Does Unemployment Insurance Explain (and Cause) High Unemployment?

Casey Mulligan would very much like you to believe it does.

“cutting unemployment insurance would increase employment, as it would end payments for people who fail to find work and would reduce the cushion provided after layoffs.”

Here’s one pretty well-done data point (several, actually) suggesting that he’s wrong:

In theory, greater employment protection should dampen the effects of output movements on employment and therefore reduce the Okun coefficient. In Figure 10 (right panel), we test this idea by plotting the coefficient against the OECD’s overall EPL index (averaged over 1985-2008, the period for which it is available). The relationship has the wrong sign, and it is statistically insignificant.[9]

[9] For New Zealand, the EPL index is available over 1990-2008. We also find no relationship between the Okun coefficient and the various components of the EPL index.

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Cross-posted at Angry Bear.








2 responses to “Does Unemployment Insurance Explain (and Cause) High Unemployment?”

  1. ilene Avatar

    I’m trying to understand this – do you have a plain English version explaining the charts? Also, how do I contact you? thanks, Ilene

  2. simple don Avatar
    simple don

    Economists like other professions like to mask simplicity behind a curtain of obscure terms and acronyms.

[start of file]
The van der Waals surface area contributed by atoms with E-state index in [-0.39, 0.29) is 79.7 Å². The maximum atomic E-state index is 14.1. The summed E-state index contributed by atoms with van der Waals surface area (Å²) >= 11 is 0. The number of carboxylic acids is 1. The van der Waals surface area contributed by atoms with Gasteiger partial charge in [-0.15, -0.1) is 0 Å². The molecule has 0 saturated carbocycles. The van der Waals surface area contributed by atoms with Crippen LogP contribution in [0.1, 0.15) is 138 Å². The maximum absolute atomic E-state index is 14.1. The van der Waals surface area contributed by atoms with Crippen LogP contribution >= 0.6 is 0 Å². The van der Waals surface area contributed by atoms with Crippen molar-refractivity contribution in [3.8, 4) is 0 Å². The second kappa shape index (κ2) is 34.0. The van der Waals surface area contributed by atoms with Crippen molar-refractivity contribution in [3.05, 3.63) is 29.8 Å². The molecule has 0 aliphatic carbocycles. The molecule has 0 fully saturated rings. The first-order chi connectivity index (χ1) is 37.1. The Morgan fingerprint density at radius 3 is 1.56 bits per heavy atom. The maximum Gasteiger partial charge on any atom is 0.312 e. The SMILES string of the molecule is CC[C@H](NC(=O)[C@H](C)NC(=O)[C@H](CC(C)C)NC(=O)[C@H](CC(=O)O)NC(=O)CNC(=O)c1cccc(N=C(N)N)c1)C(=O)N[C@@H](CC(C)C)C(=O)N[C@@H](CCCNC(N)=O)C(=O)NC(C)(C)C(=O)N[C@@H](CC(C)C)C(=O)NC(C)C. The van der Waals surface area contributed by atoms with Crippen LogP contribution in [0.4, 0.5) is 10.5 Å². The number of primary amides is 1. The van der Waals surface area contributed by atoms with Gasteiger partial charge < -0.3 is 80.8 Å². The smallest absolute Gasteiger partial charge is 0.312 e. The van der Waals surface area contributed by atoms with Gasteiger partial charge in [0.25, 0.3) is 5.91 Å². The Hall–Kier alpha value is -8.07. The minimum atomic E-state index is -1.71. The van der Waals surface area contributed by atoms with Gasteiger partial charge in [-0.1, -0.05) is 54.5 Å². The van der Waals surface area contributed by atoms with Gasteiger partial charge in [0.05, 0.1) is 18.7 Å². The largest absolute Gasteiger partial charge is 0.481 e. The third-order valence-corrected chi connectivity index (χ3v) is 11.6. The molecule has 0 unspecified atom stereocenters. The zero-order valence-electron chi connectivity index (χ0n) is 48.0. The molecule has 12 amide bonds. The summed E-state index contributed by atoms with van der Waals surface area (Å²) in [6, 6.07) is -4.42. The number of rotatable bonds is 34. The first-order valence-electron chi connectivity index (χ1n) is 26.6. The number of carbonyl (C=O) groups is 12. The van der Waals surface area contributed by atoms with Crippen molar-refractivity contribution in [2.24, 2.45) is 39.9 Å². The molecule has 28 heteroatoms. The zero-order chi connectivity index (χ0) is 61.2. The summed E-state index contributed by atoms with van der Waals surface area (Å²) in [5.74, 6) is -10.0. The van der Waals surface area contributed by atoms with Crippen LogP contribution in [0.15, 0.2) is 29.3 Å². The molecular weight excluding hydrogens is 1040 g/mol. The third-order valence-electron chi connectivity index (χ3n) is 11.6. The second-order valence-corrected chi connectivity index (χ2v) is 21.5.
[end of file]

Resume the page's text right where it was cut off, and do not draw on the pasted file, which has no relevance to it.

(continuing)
The EPL index is not just a measure of how well players are preforming in the top flight of English football (soccer,) the English Premier League, it also stands for the Employment Protection Legislation index. This is a measure of, among other things, how much unemployment compensation a country pays.

    The Okun coefficient is defined as how much employment changes in response to a 1% change in GDP.

    If there is a relationship between the amount of unemployment compensation and the rate of the change in employment it should show up in this comparison. The countries with a high Employment Protection Legislation index, the countries with higher unemployment compensation, should have a lower Okun coefficient, fewer people are willing to give up their unemployment compensation to go to work when the economy improves.

    There is no obvious relationship though.